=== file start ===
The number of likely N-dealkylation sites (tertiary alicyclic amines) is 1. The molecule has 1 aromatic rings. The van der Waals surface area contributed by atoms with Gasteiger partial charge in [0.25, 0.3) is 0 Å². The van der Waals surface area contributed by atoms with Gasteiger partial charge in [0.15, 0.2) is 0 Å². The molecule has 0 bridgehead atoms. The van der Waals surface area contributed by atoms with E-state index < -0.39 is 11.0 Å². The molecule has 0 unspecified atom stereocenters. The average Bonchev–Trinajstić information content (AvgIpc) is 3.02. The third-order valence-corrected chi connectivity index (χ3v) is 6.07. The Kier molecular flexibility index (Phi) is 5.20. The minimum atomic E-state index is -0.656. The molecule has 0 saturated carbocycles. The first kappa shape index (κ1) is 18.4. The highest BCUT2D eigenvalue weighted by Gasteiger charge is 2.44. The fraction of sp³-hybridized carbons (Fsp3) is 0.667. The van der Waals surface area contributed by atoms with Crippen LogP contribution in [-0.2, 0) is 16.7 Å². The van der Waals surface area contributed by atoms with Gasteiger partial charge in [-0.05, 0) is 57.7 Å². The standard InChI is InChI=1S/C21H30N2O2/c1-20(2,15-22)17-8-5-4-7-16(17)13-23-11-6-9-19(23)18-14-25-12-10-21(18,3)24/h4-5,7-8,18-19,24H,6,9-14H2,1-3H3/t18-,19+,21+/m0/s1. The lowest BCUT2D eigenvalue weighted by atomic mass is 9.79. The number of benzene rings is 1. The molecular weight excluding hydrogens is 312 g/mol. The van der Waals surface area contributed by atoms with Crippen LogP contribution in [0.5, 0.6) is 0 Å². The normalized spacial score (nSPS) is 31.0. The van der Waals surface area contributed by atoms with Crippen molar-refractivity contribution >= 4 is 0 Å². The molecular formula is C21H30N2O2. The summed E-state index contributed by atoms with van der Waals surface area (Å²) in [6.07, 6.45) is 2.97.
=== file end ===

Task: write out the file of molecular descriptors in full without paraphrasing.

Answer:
The number of likely N-dealkylation sites (tertiary alicyclic amines) is 1. The molecule has 1 aromatic rings. The van der Waals surface area contributed by atoms with Gasteiger partial charge in [0.25, 0.3) is 0 Å². The van der Waals surface area contributed by atoms with Gasteiger partial charge in [0.15, 0.2) is 0 Å². The molecule has 0 bridgehead atoms. The van der Waals surface area contributed by atoms with E-state index < -0.39 is 11.0 Å². The molecule has 0 unspecified atom stereocenters. The average Bonchev–Trinajstić information content (AvgIpc) is 3.02. The third-order valence-corrected chi connectivity index (χ3v) is 6.07. The Kier molecular flexibility index (Phi) is 5.20. The minimum atomic E-state index is -0.656. The molecule has 0 saturated carbocycles. The first kappa shape index (κ1) is 18.4. The highest BCUT2D eigenvalue weighted by Gasteiger charge is 2.44. The fraction of sp³-hybridized carbons (Fsp3) is 0.667. The van der Waals surface area contributed by atoms with Crippen LogP contribution in [-0.2, 0) is 16.7 Å². The van der Waals surface area contributed by atoms with Gasteiger partial charge in [-0.05, 0) is 57.7 Å². The standard InChI is InChI=1S/C21H30N2O2/c1-20(2,15-22)17-8-5-4-7-16(17)13-23-11-6-9-19(23)18-14-25-12-10-21(18,3)24/h4-5,7-8,18-19,24H,6,9-14H2,1-3H3/t18-,19+,21+/m0/s1. The lowest BCUT2D eigenvalue weighted by atomic mass is 9.79. The number of benzene rings is 1. The molecular weight excluding hydrogens is 312 g/mol. The van der Waals surface area contributed by atoms with Crippen LogP contribution in [0.5, 0.6) is 0 Å². The normalized spacial score (nSPS) is 31.0. The van der Waals surface area contributed by atoms with Crippen molar-refractivity contribution >= 4 is 0 Å². The molecular formula is C21H30N2O2. The summed E-state index contributed by atoms with van der Waals surface area (Å²) in [6.07, 6.45) is 2.97.